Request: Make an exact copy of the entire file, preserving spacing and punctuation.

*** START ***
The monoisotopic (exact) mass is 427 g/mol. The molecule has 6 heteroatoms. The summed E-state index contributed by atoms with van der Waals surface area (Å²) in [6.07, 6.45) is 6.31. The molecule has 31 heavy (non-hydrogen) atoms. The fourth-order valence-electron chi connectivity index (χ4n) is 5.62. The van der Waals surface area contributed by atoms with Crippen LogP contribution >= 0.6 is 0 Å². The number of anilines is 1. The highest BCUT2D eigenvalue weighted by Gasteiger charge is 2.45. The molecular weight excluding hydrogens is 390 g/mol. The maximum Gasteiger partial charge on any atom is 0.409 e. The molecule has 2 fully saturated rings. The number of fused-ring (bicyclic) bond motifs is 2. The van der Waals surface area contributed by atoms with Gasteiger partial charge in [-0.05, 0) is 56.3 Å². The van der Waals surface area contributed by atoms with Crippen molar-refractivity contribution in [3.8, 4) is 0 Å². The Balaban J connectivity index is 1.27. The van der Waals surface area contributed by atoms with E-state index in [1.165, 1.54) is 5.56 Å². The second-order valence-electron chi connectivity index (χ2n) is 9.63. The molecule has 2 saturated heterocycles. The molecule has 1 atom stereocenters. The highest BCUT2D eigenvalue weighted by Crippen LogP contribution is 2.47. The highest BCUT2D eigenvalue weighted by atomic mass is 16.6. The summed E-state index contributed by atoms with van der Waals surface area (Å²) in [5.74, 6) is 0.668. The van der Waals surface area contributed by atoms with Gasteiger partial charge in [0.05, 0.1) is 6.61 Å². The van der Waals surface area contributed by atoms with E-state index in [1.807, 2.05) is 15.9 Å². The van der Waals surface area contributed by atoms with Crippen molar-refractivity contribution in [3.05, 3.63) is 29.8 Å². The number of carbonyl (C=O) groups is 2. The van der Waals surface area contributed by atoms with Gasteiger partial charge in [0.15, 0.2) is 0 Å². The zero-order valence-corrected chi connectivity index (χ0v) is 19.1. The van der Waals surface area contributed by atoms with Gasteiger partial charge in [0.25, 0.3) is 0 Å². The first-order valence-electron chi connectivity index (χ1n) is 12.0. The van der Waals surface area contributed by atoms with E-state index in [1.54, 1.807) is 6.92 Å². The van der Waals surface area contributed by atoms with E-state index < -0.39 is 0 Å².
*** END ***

The monoisotopic (exact) mass is 427 g/mol. The molecule has 6 heteroatoms. The summed E-state index contributed by atoms with van der Waals surface area (Å²) in [6.07, 6.45) is 6.31. The molecule has 31 heavy (non-hydrogen) atoms. The fourth-order valence-electron chi connectivity index (χ4n) is 5.62. The van der Waals surface area contributed by atoms with Crippen LogP contribution >= 0.6 is 0 Å². The number of anilines is 1. The highest BCUT2D eigenvalue weighted by Gasteiger charge is 2.45. The molecular weight excluding hydrogens is 390 g/mol. The maximum Gasteiger partial charge on any atom is 0.409 e. The molecule has 2 fully saturated rings. The number of fused-ring (bicyclic) bond motifs is 2. The van der Waals surface area contributed by atoms with Gasteiger partial charge in [-0.05, 0) is 56.3 Å². The van der Waals surface area contributed by atoms with Crippen molar-refractivity contribution in [3.8, 4) is 0 Å². The Balaban J connectivity index is 1.27. The van der Waals surface area contributed by atoms with E-state index in [1.165, 1.54) is 5.56 Å². The second-order valence-electron chi connectivity index (χ2n) is 9.63. The molecule has 2 saturated heterocycles. The molecule has 1 atom stereocenters. The highest BCUT2D eigenvalue weighted by Crippen LogP contribution is 2.47. The highest BCUT2D eigenvalue weighted by atomic mass is 16.6. The summed E-state index contributed by atoms with van der Waals surface area (Å²) in [5.74, 6) is 0.668. The van der Waals surface area contributed by atoms with Gasteiger partial charge in [0.05, 0.1) is 6.61 Å². The van der Waals surface area contributed by atoms with E-state index in [1.807, 2.05) is 15.9 Å². The van der Waals surface area contributed by atoms with Crippen molar-refractivity contribution in [3.05, 3.63) is 29.8 Å². The number of carbonyl (C=O) groups is 2. The van der Waals surface area contributed by atoms with Gasteiger partial charge in [0.15, 0.2) is 0 Å². The zero-order valence-corrected chi connectivity index (χ0v) is 19.1. The van der Waals surface area contributed by atoms with Gasteiger partial charge in [0.25, 0.3) is 0 Å². The first-order valence-electron chi connectivity index (χ1n) is 12.0. The van der Waals surface area contributed by atoms with E-state index in [1.54, 1.807) is 6.92 Å². The van der Waals surface area contributed by atoms with E-state index < -0.39 is 0 Å².